Hyperspectral Data Dimensionality Reduction and the Impact of Multi-seasonal Hyperion EO-1 Imagery on Classification Accuracies of Tropical Forest Species

Manjit Saini, Binal Christian, Nikita Joshi, Dhaval Vyas, Prashanth Marpu, and N.S.R Krishnayya

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Synchronizing hyperspectral data acquisition with phenological changes in a tropical forest can generate comprehensive information for their effective management. The present study was performed to identify a suitable dimensionality reduction method for better classification and to evaluate the impact of seasonality on classification accuracy of tropical forest cover. EO-1 Hyperion images were acquired for three different seasons (summer (April), monsoon (October), and winter (January)). Spectral signatures of pure patches of Teak, Bamboo, and mixed species covers are significantly different across the three seasons indicating distinctive phenology of each cover. Kernel Principal Component Analysis (k-PCA) is more suitable for dimensionality reduction for these covers. The three vegetation covers classified using images of three seasons achieved the best classification accuracies using k-PCA with maximum likelihood classifier for the monsoon season with overall accuracies of 83 to 100 percent for single species, 74 to 81 percent for two species, and 72 percent for three species respectively.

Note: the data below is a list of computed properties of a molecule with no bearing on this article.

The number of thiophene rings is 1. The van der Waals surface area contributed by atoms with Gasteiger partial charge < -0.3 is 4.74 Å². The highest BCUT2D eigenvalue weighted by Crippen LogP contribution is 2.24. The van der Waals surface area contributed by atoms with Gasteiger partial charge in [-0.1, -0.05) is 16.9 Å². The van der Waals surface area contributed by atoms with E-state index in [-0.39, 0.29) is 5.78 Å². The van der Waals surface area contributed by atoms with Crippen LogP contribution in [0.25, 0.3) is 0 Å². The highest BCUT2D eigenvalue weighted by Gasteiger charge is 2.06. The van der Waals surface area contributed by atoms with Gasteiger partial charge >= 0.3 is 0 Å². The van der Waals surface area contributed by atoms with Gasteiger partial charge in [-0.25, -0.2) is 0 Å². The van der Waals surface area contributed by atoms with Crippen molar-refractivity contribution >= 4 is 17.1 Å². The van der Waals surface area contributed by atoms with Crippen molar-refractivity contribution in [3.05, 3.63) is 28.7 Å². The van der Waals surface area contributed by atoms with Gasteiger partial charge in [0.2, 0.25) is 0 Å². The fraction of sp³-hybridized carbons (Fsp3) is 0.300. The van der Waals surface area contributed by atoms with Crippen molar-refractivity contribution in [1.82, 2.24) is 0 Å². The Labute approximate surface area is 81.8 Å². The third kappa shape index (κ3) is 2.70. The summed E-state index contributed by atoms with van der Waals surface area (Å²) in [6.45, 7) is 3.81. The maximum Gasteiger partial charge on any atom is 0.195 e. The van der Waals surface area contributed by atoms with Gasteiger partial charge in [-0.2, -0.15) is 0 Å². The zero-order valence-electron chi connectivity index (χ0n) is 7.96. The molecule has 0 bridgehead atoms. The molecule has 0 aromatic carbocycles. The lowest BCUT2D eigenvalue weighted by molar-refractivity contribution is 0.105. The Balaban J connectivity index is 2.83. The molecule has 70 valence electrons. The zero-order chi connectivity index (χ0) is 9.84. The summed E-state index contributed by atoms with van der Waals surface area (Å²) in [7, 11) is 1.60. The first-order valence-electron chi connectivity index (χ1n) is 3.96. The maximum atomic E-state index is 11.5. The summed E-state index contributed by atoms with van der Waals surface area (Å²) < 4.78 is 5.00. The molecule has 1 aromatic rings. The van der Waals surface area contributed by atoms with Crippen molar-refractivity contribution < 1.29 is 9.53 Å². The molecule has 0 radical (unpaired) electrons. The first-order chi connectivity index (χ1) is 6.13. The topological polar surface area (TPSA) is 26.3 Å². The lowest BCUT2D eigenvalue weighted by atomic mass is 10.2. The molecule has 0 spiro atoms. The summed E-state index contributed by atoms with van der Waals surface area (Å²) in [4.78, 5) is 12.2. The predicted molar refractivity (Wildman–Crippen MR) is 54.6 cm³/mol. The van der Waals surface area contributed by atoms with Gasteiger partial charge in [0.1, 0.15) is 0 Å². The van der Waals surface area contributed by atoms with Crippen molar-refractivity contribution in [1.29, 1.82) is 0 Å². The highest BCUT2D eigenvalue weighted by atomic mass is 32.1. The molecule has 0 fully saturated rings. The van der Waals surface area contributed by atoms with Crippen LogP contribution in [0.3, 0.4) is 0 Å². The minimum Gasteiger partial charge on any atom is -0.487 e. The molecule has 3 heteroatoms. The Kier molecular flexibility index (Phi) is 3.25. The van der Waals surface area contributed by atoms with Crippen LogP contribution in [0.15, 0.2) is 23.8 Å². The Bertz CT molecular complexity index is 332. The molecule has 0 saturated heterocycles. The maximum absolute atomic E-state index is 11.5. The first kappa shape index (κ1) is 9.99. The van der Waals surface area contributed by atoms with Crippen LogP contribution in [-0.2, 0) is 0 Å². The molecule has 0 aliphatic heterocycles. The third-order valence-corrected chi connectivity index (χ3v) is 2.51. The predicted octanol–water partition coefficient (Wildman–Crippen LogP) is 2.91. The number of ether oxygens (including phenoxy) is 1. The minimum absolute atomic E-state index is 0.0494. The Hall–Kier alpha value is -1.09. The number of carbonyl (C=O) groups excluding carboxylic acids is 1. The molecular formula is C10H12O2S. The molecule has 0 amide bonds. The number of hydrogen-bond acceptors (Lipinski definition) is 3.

Automated Hyperspectral Vegetation Index Retrieval from Multiple Correlation Matrices with HyperCor

Helge Aasen, Martin Leon Gnyp, Yuxin Miao, and Georg Bareth

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Hyperspectral vegetation indices have shown high potential for characterizing, classifying, monitoring, and modeling of vegetation and agricultural crops. Correlation matrices from hyperspectral vegetation indices and plant growth parameters help select important wavelength domains and identify redundant bands.
We introduce the software HyperCor for automated pre-processing of narrowband hyperspectral field data and computation of correlation matrices. In addition, we propose a multi-correlation matrix strategy which combines multiple correlation matrices from different datasets and uses more information from each matrix.